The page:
Most people picture T.E. Lawrence as the dashing leader dressed in white and gold Arab robes portrayed by Peter O’Toole in the 1962 film Lawrence of Arabia. While the real Lawrence was not exactly like the character in the David Lean film—he never deliberately burned his finger with a match or said he enjoyed killing people, for instance—he was, nevertheless, one of the most colorful figures to emerge from World War I.
Riding a camel and fighting like a Bedouin tribesman, T.E. Lawrence played a leading role as a British adviser to Prince Feisal during the Arab revolt against Turkish rule (1916–1918) and was clearly torn between his pro-British and pro-Arab sympathies. As an adviser to Winston Churchill after the war, Lawrence helped establish Prince Feisal’s family, the Husseins, as rulers in the Middle East. The present King Hussein of Jordan is the beneficiary of Lawrence’s work in helping his grandfather, King Abdullah, solidify control of Transjordan.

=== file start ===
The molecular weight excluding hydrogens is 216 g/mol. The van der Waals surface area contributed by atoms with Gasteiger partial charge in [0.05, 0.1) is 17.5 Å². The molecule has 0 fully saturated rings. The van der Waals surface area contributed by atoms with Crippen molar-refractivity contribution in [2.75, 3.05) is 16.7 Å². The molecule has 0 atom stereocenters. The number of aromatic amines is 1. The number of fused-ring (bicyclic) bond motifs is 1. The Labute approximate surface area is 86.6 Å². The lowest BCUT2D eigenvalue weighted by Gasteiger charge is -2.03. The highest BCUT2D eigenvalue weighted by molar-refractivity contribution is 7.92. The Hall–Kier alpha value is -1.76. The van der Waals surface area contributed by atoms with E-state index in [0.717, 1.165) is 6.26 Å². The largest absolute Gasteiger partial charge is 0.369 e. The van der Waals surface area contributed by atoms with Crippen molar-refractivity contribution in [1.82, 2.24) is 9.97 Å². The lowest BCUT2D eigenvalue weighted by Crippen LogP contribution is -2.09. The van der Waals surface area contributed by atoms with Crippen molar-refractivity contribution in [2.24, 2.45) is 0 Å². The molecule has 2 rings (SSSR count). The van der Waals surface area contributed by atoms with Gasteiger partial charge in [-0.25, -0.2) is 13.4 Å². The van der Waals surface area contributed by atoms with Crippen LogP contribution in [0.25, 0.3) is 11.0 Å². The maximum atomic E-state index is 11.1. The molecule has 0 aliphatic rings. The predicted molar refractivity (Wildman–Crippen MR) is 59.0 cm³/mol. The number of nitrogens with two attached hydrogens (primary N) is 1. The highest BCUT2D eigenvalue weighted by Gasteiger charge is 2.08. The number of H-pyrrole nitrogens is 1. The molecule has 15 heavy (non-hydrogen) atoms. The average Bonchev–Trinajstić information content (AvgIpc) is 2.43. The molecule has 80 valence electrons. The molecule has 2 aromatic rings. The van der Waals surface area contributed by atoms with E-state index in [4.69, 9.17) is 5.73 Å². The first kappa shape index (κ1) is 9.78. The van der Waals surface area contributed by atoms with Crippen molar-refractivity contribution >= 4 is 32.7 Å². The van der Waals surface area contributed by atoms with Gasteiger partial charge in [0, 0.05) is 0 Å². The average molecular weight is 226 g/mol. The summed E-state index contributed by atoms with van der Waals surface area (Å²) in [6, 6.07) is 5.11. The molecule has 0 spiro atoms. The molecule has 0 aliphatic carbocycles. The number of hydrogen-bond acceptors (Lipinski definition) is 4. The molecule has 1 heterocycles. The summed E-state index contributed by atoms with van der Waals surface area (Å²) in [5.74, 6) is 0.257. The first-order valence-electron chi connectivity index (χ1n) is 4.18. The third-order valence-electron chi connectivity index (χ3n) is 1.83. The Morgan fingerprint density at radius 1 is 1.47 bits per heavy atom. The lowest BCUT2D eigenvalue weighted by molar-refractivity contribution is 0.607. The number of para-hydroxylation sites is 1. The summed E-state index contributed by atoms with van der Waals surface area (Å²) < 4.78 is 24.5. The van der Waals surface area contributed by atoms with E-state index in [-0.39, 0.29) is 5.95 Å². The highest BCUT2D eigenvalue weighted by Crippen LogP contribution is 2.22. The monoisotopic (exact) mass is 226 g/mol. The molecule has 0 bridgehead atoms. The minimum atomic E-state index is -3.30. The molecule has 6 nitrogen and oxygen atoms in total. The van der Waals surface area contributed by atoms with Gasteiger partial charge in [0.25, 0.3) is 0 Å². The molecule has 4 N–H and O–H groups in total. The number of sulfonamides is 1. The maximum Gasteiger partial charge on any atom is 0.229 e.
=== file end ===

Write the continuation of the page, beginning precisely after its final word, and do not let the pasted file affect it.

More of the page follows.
Much of Lawrence’s story is fairly well known, thanks not only to the Lean film but to the publicity work of the American journalist Lowell Thomas, who as early as 1919 began telling Lawrence’s story—albeit not always accurately—in slide shows that he presented to millions of people in New York and London. Since Lowell Thomas’s biography, With Lawrence in Arabia (1924), approximately 50 biographers have kept the story current.